Live streaming is pushing further toward the mainstream, but hurdles remain.
With Twitter’s March acquisition of the mobile application Periscope (launched a few weeks after its main competitor, Meerkat), live streaming is now more accessible to both streamers and viewers.
The riots in Baltimore apparently have offered Periscope a journalistic coming out. The Guardian’s Washington correspondent, Paul Lewis, has been lauded for his powerful interviews conducted over the streaming app. Other journalists — Baltimore Sun reporter Colin Campbell , Telegraph’s Raf Sanchez, ABC7’s Jay Korff and D.C. Fox News 5’s Alexandra Limon have also covered Baltimore using Periscope.
Live streaming is not new. But what’s behind its late surge? Writing for TechCrunch, Sarah Perez credits both recent technological advances and cultural shifts.
“Our cultural mindset has changed to the point where we’re ready to embrace this sort of public performance. Meanwhile, as viewers, the smartphone’s ubiquity means we all have an easy way to tap into these ongoing streams from anywhere,” she wrote on March 27.
It can’t hurt that Periscope has been integrated with Twitter, which boasts more than 300 million active users.
Sources of lag
Journalists have been accused of hyping the recent live stream boom, however. Selena Larson of the Daily Dot noted that while these tools have been used by a few members of the press in Baltimore, “[n]either Periscope or Meerkat seems to have caught on with regular citizens” and “haven’t quite lived up to the hype of being go-to sources of real-time news in conflict areas or protest zones.”
And while live streaming apps offer opportunities for immediacy and engagement, the media may need to be reminded that the content of streams are more often raw information than actual journalism.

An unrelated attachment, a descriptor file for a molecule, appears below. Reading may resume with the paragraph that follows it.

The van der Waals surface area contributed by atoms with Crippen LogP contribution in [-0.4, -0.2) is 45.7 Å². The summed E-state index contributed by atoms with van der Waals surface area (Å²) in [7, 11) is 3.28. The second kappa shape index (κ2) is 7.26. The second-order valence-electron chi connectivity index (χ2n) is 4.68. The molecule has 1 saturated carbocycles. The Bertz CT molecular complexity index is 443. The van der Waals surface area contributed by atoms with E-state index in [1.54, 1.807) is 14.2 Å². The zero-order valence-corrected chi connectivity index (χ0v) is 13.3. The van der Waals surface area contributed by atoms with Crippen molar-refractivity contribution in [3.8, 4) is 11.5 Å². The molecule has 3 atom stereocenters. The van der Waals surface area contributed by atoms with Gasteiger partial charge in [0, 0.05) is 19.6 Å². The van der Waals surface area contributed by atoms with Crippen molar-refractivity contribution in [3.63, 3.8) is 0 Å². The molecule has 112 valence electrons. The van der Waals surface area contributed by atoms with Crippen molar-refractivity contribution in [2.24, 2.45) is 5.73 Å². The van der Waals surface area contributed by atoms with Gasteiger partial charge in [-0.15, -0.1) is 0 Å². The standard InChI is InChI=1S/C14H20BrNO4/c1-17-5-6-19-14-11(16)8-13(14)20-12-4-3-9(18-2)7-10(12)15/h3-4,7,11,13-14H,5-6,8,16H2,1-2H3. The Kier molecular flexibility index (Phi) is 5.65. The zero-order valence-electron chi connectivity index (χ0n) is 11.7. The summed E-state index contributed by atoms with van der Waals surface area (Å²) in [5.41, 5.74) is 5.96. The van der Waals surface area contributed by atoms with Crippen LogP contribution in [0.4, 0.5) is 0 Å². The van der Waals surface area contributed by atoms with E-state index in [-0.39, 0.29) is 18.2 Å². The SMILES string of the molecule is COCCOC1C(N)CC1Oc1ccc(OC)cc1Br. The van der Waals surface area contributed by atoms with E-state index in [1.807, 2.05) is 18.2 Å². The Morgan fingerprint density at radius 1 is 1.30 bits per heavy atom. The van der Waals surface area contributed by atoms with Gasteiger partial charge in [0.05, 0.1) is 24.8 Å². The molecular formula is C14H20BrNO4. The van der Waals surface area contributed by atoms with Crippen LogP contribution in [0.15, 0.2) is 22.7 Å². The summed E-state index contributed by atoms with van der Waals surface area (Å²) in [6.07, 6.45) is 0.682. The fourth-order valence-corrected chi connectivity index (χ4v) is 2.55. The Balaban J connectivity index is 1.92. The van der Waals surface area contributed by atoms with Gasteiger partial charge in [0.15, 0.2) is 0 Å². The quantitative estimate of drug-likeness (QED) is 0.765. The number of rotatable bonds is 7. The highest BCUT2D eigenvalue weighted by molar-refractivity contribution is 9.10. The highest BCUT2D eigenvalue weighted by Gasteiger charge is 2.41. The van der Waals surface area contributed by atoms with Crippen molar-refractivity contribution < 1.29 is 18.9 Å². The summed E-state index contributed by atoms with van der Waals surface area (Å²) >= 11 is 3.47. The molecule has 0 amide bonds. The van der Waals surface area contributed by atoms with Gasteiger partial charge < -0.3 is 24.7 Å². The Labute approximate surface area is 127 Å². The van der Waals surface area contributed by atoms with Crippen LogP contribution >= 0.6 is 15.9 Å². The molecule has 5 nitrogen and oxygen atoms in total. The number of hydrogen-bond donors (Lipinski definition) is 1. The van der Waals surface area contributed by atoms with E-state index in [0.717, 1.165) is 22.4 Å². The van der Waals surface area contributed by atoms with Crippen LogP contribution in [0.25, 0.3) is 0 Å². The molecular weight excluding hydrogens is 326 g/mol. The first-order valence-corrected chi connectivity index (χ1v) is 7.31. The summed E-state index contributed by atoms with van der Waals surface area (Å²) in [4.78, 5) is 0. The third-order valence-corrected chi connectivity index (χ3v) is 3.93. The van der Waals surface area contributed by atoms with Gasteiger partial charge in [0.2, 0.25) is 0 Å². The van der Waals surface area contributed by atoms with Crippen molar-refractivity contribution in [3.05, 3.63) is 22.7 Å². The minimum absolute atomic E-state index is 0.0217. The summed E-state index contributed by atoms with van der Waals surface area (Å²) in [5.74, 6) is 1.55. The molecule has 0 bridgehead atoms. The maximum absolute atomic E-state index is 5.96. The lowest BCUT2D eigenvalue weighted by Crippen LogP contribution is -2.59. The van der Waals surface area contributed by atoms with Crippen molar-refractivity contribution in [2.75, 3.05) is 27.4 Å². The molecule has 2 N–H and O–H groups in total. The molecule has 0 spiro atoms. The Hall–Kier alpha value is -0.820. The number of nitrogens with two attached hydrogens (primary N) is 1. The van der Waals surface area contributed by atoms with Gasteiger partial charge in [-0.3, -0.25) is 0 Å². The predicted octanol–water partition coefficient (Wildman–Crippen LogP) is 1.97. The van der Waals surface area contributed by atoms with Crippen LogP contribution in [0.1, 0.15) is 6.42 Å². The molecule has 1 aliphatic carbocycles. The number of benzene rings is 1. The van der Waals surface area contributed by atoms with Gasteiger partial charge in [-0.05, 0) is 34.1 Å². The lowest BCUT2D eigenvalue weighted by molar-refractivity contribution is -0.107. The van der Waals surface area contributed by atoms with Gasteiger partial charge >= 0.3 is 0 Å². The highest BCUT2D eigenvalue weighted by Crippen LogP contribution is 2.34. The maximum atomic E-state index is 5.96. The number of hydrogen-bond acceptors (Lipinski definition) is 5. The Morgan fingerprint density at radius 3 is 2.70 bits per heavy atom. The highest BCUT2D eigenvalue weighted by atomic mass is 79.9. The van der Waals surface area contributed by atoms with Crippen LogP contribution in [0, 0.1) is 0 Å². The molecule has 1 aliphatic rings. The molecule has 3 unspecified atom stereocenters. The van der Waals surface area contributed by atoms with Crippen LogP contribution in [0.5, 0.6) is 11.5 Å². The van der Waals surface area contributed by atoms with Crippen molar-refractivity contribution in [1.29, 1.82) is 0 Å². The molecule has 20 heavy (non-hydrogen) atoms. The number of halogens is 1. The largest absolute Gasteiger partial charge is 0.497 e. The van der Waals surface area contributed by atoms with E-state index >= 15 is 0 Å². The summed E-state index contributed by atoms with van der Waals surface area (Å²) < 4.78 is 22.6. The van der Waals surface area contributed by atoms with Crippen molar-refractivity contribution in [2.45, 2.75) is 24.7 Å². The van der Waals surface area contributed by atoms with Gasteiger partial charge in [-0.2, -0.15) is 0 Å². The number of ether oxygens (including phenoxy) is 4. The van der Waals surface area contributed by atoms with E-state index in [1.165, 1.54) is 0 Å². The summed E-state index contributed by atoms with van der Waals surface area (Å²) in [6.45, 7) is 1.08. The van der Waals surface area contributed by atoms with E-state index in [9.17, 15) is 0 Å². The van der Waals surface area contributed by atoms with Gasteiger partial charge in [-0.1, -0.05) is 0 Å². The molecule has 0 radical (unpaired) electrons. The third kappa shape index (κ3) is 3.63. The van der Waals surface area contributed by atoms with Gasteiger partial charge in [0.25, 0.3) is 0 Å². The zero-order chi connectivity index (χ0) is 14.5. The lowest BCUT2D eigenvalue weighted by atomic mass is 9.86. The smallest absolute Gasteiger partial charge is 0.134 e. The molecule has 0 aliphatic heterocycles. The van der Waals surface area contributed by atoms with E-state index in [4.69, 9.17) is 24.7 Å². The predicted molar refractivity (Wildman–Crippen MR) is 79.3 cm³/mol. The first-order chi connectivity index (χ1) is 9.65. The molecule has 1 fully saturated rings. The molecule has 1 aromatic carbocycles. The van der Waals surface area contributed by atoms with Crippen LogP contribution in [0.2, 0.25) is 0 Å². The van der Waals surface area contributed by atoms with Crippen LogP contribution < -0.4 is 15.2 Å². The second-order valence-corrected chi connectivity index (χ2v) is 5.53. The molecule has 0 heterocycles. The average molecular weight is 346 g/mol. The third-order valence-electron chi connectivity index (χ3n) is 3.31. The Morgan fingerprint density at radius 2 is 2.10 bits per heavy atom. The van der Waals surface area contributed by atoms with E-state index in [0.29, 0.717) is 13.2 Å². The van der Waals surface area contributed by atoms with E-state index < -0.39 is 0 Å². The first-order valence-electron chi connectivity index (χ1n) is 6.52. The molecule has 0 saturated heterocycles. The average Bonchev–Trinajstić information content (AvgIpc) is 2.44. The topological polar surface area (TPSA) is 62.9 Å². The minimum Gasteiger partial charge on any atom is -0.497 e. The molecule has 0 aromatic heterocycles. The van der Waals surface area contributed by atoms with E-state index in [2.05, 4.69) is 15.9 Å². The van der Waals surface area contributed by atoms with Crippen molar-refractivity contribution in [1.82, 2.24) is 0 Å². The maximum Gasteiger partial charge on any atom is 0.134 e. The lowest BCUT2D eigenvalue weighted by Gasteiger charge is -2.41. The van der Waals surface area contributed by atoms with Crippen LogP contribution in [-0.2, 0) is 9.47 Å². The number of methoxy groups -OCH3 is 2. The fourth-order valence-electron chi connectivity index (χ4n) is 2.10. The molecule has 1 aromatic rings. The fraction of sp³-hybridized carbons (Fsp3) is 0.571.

“We need to start making a distinction between ‘news’ and ‘source material’ again,” wrote Mic Wright March 30 for technology news outlet the Next Web. “As odd as it may sound, live video of a fire, an explosion or a protest isn’t the story, it’s a catalyst for a story. We need analysis and thought to be introduced before something become[s] news. Just being present is not enough,” Wright added.
Periscope and the PGA
In areas where journalism and the entertainment industry mix, apps such as Periscope may get media personnel in hot water.
The PGA Tour revoked the press credentials — for the remainder of the season — of Stephanie Wei on Thursday after she used Periscope during a practice round of a Pro-Am tournament earlier in the week, which was not broadcast.
Fans are free to use the app, however.
With the assumed connection of technology and youth, some fans said the Tour (whose viewership skews old) had shot itself in the foot. Paul Kapustka of Mobile Sports Report wrote on Thursday that pro golf “should embrace livestreaming apps […] to attract new fans and show ‘missing’ action.”
Wei claimed she was promoting their product. Testing Periscope on the range on Monday, Wei said she followed a group in their practice round because she was told it would be interesting, and thought she “was spreading fanfare for the Tour.”
Wei said she didn’t know the Tour’s rule. “It’s such new technology!” she tweeted. She also tweeted that there are “[l]ots of theoretical questions here. What constitutes ‘video’?” Periscope is a live streaming app, she said, “and ‘videos’ disappear after less than [a] day.”
Wei added that her punishment “[f]eels personal” and does not fit the crime. When asked by GJR if she thought other members of the media would have received the same ban, she said no. Wei’s timeline made multiple mentions of the “old boys club,” which has been a long-standing criticism of the Tour.
But regardless of any potential personal motivation behind her de-credentialing, it could set a precedent for Periscope’s place in professional golf and the sports media at large.